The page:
The chances you and your loved ones will ever face a mass shooting are rare. Nevertheless, the heartbreaking news that a lone gunman killed at least 50 people by opening fire with a semi-automatic weapon at a country music festival in Las Vegas is a reminder that we live in very uncertain times. Increasingly, people are asking what steps they can take if confronted with this type of event. Experts have been weighing in and here is a summary of their advice:
1. Prepare mentally ahead of time for these events
No one likes to think about disasters, but your odds of surviving a fire, natural calamity or mass shooting improve if you develop an action plan ahead of time. This means identifying exits and thinking about escape routes in advance.
It also means visualizing how you’ll respond in the event of a shooting situation. Most people naturally freeze up, but experts caution that doing nothing is usually the worst “decision” you can make. Instead, be prepared to follow a course of action. The following template can help you cope with ambiguous and potentially perilous situations:
- Observe. This means being situationally aware at all times. Do you hear gunfire in a building or a crowd of people? This is not normal. By being cognizant of your surroundings (and knowing the difference between what’s normal and not) you give yourself the best chance of responding as fast as possible. In the case of a mass shooting, seconds matter.
- Orient. What is new about your environment? Are shots coming from far away or nearby? You will want to run away from the direction of gunfire as fast as possible.
- Decide. When faced with a disaster or mass shooting, you only have seconds to size up a situation. Typically, it takes the authorities at least 15 to 20 minutes to respond to shooting. Therefore, you’ll have to develop a course of action on the fly in a matter of seconds.
- Act. Experts agree you are better off acting than responding passively. Come up with a game plan, then implement it.
2. Find escape routes as quickly as possible
When most people hear gunfire, their natural reaction is to crouch and stay in place. Every situation is unique, but experts agree that the best course of action is to run away from the source of the gunfire and towards the nearest exits. Encourage others to follow suit. One caveat: primary exits can sometimes create a bottleneck, which shooters can try and take advantage of, so be aware.
Generally speaking, avoid running into bathrooms or parts of a building where you could get trapped. As Pete Blair, executive director of the Advanced Law Enforcement Rapid Response Training Center, which is based at Texas State University, notes “When you go somewhere, you don’t want to put yourself in a situation where if you get found, you don’t have any options.”
Specifically, look for side doors, patios, decks or even second story windows, which you can jump out if necessary.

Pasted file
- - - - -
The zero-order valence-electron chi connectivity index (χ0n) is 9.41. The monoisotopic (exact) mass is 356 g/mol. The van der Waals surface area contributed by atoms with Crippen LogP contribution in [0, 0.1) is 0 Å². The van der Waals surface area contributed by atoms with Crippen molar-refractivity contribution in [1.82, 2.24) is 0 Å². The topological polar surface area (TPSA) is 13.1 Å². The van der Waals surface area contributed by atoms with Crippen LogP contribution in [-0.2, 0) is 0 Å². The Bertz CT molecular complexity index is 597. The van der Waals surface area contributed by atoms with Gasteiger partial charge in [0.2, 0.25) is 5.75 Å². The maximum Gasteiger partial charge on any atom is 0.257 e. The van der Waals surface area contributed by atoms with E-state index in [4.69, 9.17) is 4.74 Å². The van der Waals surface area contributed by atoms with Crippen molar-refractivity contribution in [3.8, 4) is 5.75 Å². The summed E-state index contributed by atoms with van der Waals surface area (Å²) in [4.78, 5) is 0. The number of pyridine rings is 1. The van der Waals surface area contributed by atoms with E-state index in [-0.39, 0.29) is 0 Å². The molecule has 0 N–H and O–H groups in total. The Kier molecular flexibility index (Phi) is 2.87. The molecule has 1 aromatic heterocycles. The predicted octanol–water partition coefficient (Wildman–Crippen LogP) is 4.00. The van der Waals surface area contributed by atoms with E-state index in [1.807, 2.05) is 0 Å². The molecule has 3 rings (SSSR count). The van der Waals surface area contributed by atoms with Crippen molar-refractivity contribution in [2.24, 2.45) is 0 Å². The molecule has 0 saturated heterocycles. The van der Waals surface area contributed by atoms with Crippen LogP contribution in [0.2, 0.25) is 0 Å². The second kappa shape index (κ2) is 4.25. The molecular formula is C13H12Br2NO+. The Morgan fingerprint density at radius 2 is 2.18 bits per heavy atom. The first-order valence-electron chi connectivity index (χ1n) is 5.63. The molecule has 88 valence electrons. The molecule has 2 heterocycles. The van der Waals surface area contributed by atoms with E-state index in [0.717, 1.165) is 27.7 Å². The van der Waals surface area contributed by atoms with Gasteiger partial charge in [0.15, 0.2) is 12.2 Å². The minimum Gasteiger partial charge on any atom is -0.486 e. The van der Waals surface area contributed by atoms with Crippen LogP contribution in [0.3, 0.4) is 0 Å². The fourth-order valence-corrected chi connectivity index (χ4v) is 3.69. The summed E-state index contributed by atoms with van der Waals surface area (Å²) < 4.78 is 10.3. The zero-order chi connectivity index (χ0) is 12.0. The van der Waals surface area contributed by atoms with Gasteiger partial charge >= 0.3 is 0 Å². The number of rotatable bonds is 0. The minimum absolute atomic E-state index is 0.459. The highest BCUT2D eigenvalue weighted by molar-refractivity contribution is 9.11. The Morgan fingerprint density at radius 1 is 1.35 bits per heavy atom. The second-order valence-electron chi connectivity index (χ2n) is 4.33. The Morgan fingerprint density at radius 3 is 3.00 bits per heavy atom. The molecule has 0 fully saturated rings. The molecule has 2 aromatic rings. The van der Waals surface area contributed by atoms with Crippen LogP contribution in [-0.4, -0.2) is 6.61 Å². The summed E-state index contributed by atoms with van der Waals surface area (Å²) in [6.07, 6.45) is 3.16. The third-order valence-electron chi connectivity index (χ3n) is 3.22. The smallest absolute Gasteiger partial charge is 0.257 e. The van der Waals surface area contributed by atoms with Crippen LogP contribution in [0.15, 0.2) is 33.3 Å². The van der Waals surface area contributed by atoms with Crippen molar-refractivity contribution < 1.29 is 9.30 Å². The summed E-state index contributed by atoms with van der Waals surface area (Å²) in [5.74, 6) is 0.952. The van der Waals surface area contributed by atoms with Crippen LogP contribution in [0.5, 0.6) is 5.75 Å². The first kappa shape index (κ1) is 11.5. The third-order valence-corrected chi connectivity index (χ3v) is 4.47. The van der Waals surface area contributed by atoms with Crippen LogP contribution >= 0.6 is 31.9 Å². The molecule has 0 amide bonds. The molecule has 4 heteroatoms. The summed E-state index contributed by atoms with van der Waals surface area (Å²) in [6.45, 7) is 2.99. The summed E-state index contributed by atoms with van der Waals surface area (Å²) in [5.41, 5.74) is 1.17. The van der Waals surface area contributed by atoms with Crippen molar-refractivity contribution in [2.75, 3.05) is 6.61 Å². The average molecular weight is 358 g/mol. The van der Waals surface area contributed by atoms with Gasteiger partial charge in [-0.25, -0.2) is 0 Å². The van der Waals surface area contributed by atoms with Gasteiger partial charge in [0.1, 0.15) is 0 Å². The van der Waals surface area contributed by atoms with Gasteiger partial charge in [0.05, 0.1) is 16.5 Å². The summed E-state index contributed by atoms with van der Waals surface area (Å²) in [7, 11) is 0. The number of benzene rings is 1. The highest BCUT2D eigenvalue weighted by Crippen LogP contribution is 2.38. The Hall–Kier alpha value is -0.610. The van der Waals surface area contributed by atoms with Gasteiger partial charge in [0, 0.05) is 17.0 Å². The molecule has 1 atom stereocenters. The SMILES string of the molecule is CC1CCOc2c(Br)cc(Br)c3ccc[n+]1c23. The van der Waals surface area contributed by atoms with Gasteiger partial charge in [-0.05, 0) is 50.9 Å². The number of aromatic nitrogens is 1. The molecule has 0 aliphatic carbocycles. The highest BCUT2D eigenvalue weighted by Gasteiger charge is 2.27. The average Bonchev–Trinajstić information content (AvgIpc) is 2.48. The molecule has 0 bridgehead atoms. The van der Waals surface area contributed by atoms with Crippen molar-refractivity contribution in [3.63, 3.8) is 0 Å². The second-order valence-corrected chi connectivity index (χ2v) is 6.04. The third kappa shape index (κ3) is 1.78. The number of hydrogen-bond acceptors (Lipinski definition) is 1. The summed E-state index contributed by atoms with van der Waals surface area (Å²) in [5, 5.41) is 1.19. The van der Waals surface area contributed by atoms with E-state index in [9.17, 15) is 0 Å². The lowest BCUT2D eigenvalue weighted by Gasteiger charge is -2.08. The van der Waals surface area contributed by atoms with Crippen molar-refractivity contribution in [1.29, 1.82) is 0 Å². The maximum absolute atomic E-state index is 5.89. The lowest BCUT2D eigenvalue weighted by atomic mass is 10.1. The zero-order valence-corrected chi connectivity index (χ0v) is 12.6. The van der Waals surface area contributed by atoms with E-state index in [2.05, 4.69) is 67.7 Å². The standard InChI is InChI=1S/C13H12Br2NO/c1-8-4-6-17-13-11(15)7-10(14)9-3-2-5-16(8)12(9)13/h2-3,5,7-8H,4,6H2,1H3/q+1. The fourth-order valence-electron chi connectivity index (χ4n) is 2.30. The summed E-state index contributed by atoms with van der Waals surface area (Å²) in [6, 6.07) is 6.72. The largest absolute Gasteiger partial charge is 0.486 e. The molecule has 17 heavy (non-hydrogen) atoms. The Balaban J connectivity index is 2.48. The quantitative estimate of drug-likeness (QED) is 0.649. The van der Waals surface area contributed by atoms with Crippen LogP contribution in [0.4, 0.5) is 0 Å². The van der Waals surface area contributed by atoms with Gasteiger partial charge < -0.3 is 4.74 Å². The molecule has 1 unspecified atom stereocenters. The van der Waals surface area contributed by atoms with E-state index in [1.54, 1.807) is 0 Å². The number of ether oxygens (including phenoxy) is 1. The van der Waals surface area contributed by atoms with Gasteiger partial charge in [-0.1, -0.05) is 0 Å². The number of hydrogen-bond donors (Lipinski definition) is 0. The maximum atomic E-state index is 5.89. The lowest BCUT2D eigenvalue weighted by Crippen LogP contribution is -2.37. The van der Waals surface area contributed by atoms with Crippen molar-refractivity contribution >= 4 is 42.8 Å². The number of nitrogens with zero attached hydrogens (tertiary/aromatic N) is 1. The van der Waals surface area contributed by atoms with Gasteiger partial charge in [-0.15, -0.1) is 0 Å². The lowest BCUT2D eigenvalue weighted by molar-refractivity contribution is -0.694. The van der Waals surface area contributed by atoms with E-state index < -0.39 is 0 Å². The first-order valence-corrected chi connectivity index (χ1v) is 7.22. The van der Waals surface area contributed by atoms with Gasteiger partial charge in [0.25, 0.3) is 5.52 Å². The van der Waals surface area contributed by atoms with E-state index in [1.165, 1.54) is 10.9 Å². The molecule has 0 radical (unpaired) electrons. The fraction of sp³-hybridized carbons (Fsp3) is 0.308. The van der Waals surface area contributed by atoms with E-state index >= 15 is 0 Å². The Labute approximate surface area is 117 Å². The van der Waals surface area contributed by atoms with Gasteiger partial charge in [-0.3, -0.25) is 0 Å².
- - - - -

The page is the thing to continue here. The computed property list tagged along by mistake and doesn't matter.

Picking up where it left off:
3. If you cannot flee a building, barricade yourself in a room
If you cannot find a suitable exit or fleeing is impossible, then barricading yourself in a room may be your best option. Experts recommend locking the door and blocking the entrance with as much furniture as possible.
Also, turn off the lights and do not make any noise as these could attract the attacker. If you are trapped with others, be prepared to assign responsibilities:
- Have one person call 911 (if you’ve already called 911, then turn cell phones off).
- Have another person collect possible “weapons” to use against an attacker (scissors, umbrellas, fire extinguishers and even sharp objects like pens).
- Another group of people should fortify any entrances.
Be prepared to storm your attacker if they breach your barricaded room. Studies show that playing dead or reasoning with a shooter are usually ineffective. Attacking a gunman from multiple angles is usually the best option.
4. Fight if you have to
If you are alone and have no escape route, then attacking the gunman head-on is usually your best bet because it is unexpected and can throw the perpetrator off balance.
If possible, you want to surprise them and attack them at close quarters. Aim for vulnerable spots such as the eyes, face, neck or crotch. Your goal should be to hurt them and gain control of their weapon. If you are at a distance, throwing any heavy object (staplers, paperweights, etc.) may help you injure or disorient them.
5. Run in the direction of law enforcement
If you see law enforcement, then you should proceed quickly in their direction. However, keep your hands above your head at all times as you approach them so that they know you are not a threat to them. Mass shootings are extremely chaotic and first responders will be jittery. Therefore, follow their instructions so that they can do their job.
The first five seconds matter
Experts say Run, Hide and Fight is the order you should be thinking in terms of. If you find yourself in a mass shooting, don’t run to get personal possessions — like a cell phone. Instead, run to get out of the building (or situation) as fast as possible.
According to law enforcement officer John Bruner, “The first five seconds of an active shooter incident [are] paramount. Don’t freeze in disbelief. React immediately.” Mass shootings are still statistically rare, but preparing ahead for them could just be the difference between life and death.
— Scott O’Reilly